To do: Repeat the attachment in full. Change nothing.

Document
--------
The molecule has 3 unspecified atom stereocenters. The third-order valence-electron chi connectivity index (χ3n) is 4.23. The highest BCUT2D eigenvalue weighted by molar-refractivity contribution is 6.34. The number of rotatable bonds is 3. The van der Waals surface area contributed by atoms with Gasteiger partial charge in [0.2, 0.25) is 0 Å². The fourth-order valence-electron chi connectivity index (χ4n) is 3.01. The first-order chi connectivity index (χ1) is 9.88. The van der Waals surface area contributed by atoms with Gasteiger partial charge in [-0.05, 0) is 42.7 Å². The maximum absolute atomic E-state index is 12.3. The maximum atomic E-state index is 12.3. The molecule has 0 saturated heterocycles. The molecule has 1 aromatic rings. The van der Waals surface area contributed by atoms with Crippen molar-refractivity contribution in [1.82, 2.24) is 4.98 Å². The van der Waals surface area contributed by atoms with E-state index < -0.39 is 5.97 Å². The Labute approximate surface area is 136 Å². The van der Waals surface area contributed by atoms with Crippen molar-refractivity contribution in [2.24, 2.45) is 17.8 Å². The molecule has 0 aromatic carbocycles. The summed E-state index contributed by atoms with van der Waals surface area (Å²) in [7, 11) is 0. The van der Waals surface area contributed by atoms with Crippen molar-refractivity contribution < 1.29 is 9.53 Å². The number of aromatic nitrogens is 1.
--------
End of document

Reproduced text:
The molecule has 3 unspecified atom stereocenters. The third-order valence-electron chi connectivity index (χ3n) is 4.23. The highest BCUT2D eigenvalue weighted by molar-refractivity contribution is 6.34. The number of rotatable bonds is 3. The van der Waals surface area contributed by atoms with Gasteiger partial charge in [0.2, 0.25) is 0 Å². The fourth-order valence-electron chi connectivity index (χ4n) is 3.01. The first-order chi connectivity index (χ1) is 9.88. The van der Waals surface area contributed by atoms with Gasteiger partial charge in [-0.05, 0) is 42.7 Å². The maximum absolute atomic E-state index is 12.3. The maximum atomic E-state index is 12.3. The molecule has 0 saturated heterocycles. The molecule has 1 aromatic rings. The van der Waals surface area contributed by atoms with Crippen molar-refractivity contribution in [1.82, 2.24) is 4.98 Å². The van der Waals surface area contributed by atoms with E-state index < -0.39 is 5.97 Å². The Labute approximate surface area is 136 Å². The van der Waals surface area contributed by atoms with Crippen molar-refractivity contribution in [2.24, 2.45) is 17.8 Å². The molecule has 0 aromatic carbocycles. The summed E-state index contributed by atoms with van der Waals surface area (Å²) in [7, 11) is 0. The van der Waals surface area contributed by atoms with Crippen molar-refractivity contribution < 1.29 is 9.53 Å². The number of aromatic nitrogens is 1.